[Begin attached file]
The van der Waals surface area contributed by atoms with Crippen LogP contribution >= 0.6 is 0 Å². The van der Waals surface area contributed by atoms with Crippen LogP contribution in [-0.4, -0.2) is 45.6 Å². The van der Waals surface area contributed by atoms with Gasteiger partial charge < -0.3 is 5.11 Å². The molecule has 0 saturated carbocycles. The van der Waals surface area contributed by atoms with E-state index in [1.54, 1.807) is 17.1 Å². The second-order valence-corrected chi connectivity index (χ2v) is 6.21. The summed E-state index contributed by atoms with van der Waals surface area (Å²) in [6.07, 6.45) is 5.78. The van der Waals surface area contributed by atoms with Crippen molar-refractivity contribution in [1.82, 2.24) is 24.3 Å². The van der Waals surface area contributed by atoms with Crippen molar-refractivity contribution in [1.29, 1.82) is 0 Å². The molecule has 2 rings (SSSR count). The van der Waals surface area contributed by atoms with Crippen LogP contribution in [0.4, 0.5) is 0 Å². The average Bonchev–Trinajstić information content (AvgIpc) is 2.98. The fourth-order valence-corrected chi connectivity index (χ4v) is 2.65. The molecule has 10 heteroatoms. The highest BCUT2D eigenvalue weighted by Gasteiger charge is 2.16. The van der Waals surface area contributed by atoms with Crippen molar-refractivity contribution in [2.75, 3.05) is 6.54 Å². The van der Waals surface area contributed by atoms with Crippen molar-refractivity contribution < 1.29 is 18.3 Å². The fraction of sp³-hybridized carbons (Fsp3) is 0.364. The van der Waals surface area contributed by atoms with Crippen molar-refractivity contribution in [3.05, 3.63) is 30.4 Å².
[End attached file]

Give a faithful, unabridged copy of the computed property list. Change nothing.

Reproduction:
The van der Waals surface area contributed by atoms with Crippen LogP contribution >= 0.6 is 0 Å². The van der Waals surface area contributed by atoms with Crippen LogP contribution in [-0.4, -0.2) is 45.6 Å². The van der Waals surface area contributed by atoms with Gasteiger partial charge < -0.3 is 5.11 Å². The molecule has 0 saturated carbocycles. The van der Waals surface area contributed by atoms with E-state index in [1.54, 1.807) is 17.1 Å². The second-order valence-corrected chi connectivity index (χ2v) is 6.21. The summed E-state index contributed by atoms with van der Waals surface area (Å²) in [6.07, 6.45) is 5.78. The van der Waals surface area contributed by atoms with Crippen molar-refractivity contribution in [1.82, 2.24) is 24.3 Å². The van der Waals surface area contributed by atoms with Crippen molar-refractivity contribution in [1.29, 1.82) is 0 Å². The molecule has 2 rings (SSSR count). The van der Waals surface area contributed by atoms with Crippen LogP contribution in [0.4, 0.5) is 0 Å². The average Bonchev–Trinajstić information content (AvgIpc) is 2.98. The fourth-order valence-corrected chi connectivity index (χ4v) is 2.65. The molecule has 10 heteroatoms. The highest BCUT2D eigenvalue weighted by Gasteiger charge is 2.16. The van der Waals surface area contributed by atoms with Crippen molar-refractivity contribution in [2.75, 3.05) is 6.54 Å². The van der Waals surface area contributed by atoms with Crippen molar-refractivity contribution < 1.29 is 18.3 Å². The fraction of sp³-hybridized carbons (Fsp3) is 0.364. The van der Waals surface area contributed by atoms with Crippen molar-refractivity contribution in [3.05, 3.63) is 30.4 Å².